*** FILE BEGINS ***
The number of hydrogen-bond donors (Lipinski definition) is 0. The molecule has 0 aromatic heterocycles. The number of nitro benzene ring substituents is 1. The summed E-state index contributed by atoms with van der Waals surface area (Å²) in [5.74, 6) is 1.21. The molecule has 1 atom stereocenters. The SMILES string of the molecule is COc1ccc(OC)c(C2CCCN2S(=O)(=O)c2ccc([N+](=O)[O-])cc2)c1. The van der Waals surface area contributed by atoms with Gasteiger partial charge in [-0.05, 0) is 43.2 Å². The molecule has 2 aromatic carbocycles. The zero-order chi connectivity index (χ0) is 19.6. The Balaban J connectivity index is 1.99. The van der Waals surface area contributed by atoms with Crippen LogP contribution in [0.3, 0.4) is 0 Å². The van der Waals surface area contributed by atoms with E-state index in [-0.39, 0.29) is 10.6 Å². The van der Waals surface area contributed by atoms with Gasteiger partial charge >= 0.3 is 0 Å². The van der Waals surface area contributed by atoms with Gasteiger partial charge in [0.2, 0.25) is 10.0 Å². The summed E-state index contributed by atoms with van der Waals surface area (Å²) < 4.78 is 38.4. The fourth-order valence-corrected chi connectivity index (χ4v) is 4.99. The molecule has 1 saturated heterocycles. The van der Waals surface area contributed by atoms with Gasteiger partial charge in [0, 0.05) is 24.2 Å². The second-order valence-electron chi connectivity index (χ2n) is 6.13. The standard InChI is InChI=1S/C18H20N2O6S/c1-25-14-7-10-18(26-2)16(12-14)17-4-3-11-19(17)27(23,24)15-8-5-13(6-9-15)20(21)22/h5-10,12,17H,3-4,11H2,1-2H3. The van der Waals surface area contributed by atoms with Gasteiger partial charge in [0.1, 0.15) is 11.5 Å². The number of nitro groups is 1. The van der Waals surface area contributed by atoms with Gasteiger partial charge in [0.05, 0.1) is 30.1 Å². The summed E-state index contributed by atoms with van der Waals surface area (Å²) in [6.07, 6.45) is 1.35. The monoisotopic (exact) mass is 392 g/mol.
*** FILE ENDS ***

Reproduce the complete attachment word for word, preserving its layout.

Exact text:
The number of hydrogen-bond donors (Lipinski definition) is 0. The molecule has 0 aromatic heterocycles. The number of nitro benzene ring substituents is 1. The summed E-state index contributed by atoms with van der Waals surface area (Å²) in [5.74, 6) is 1.21. The molecule has 1 atom stereocenters. The SMILES string of the molecule is COc1ccc(OC)c(C2CCCN2S(=O)(=O)c2ccc([N+](=O)[O-])cc2)c1. The van der Waals surface area contributed by atoms with Gasteiger partial charge in [-0.05, 0) is 43.2 Å². The molecule has 2 aromatic carbocycles. The zero-order chi connectivity index (χ0) is 19.6. The Balaban J connectivity index is 1.99. The van der Waals surface area contributed by atoms with Crippen LogP contribution in [0.3, 0.4) is 0 Å². The van der Waals surface area contributed by atoms with E-state index in [-0.39, 0.29) is 10.6 Å². The van der Waals surface area contributed by atoms with Gasteiger partial charge >= 0.3 is 0 Å². The van der Waals surface area contributed by atoms with Gasteiger partial charge in [0.2, 0.25) is 10.0 Å². The summed E-state index contributed by atoms with van der Waals surface area (Å²) < 4.78 is 38.4. The fourth-order valence-corrected chi connectivity index (χ4v) is 4.99. The molecule has 1 saturated heterocycles. The van der Waals surface area contributed by atoms with Gasteiger partial charge in [0, 0.05) is 24.2 Å². The second-order valence-electron chi connectivity index (χ2n) is 6.13. The standard InChI is InChI=1S/C18H20N2O6S/c1-25-14-7-10-18(26-2)16(12-14)17-4-3-11-19(17)27(23,24)15-8-5-13(6-9-15)20(21)22/h5-10,12,17H,3-4,11H2,1-2H3. The van der Waals surface area contributed by atoms with Gasteiger partial charge in [0.1, 0.15) is 11.5 Å². The number of nitro groups is 1. The van der Waals surface area contributed by atoms with Gasteiger partial charge in [0.05, 0.1) is 30.1 Å². The summed E-state index contributed by atoms with van der Waals surface area (Å²) in [6.07, 6.45) is 1.35. The monoisotopic (exact) mass is 392 g/mol.